Pyramids of Khufu, Egypt
On the Giza Plateau, Khufu's Pyramid is the largest in the world, and is the oldest remaining Wonder of the World. About 480 feet tall and 756 feet across the base, it was, for 3600 years, the tallest man-made structure in the world. What is so cool about this pyramid isn't only that's it's so intact or that it faces directly north, but it's full tombs, artifacts, secret passageways, and air shafts that are believed to be intentionally facing certain directions so the king and queen could reach the afterlife.
The Nubian Pyramids, Meroe, Sudan
Meroe, located in modern day Sudan (the Nile River valley), was built up with over 200 pyramids in the Nubian Style (steep sloping sides). They were built as tombs for Meroe kings and queens which had united the entire Nile valley and made this their capitol in about 300 BCE. Many of the queens buried here were brave warrior queens. The pyramids were mostly untouched until about 1880 when an Italian explorer, Giuseppe Ferlini, lopped the tips off most of them in a greedy search for treasure. Yes, he did find some antiquities (primarily jewelry), that are now in museums in Berlin and Munich. He hadn't been the first looter to the tombs, but he certainly did the most damage. Finally, in 2011, Meroe was named as a UNESCO Heritage site, although there is a travel warning to Americans considering a visit.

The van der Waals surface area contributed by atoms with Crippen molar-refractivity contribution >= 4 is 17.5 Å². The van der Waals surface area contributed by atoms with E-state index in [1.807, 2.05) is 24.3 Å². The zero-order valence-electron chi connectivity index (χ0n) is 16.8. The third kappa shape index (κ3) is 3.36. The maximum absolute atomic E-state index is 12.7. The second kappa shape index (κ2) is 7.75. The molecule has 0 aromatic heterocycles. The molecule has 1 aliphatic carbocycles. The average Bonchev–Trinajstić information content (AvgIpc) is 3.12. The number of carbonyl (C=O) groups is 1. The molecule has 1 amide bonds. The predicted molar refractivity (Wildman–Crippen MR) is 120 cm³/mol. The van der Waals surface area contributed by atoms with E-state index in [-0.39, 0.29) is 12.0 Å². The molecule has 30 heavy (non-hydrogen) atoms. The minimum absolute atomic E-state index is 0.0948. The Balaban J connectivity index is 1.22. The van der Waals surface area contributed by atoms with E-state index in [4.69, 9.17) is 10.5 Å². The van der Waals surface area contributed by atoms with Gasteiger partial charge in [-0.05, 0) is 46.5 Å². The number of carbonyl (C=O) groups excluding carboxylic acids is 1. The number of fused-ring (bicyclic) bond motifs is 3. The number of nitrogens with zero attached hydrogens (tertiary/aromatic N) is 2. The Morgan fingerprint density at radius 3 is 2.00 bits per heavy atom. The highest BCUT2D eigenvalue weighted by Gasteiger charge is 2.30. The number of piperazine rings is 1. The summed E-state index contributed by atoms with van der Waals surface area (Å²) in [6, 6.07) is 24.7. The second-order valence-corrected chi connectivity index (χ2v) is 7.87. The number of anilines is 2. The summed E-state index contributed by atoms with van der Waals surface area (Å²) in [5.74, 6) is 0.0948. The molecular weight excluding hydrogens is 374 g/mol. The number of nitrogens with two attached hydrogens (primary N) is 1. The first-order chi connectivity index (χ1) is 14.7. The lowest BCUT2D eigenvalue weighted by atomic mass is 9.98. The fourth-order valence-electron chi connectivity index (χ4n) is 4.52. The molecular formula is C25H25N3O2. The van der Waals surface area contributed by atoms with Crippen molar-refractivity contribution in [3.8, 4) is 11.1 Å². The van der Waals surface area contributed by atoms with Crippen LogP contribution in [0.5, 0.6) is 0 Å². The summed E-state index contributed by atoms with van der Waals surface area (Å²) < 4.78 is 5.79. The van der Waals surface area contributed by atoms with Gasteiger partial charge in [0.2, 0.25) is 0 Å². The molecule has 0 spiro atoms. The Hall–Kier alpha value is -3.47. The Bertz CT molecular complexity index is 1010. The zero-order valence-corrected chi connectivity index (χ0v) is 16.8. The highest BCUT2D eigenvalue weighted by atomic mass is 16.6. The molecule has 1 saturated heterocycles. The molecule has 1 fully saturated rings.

Pyramids of Montevecchia Near Milan, Italy
Somewhere Near Milan, Italy, 2003. Vincenzo DeGregorio sends a balloon camera up into the air. When he takes a look at the footage he had shot, he noticed three very peculiar, near-identical pyramids hiding in plain site. The pyramids are completely covered with vegetation but have matching slopes and peaks and are aligned with the constellation Orion at sunrise. Scientists noticed that there were stones not far below the surface that seemed to be man-made, stepped pyramids. It's been suggested that they were observation platforms, but scientists are still trying to find the base of one pyramid and are digging a little deeper to see if these are stone structures like pyramids at Giza, or if they are just terraces that are overgrown, but it's pretty clear there are very old man-made structures hiding just below the surface.
Cahokia, St. Louis, MO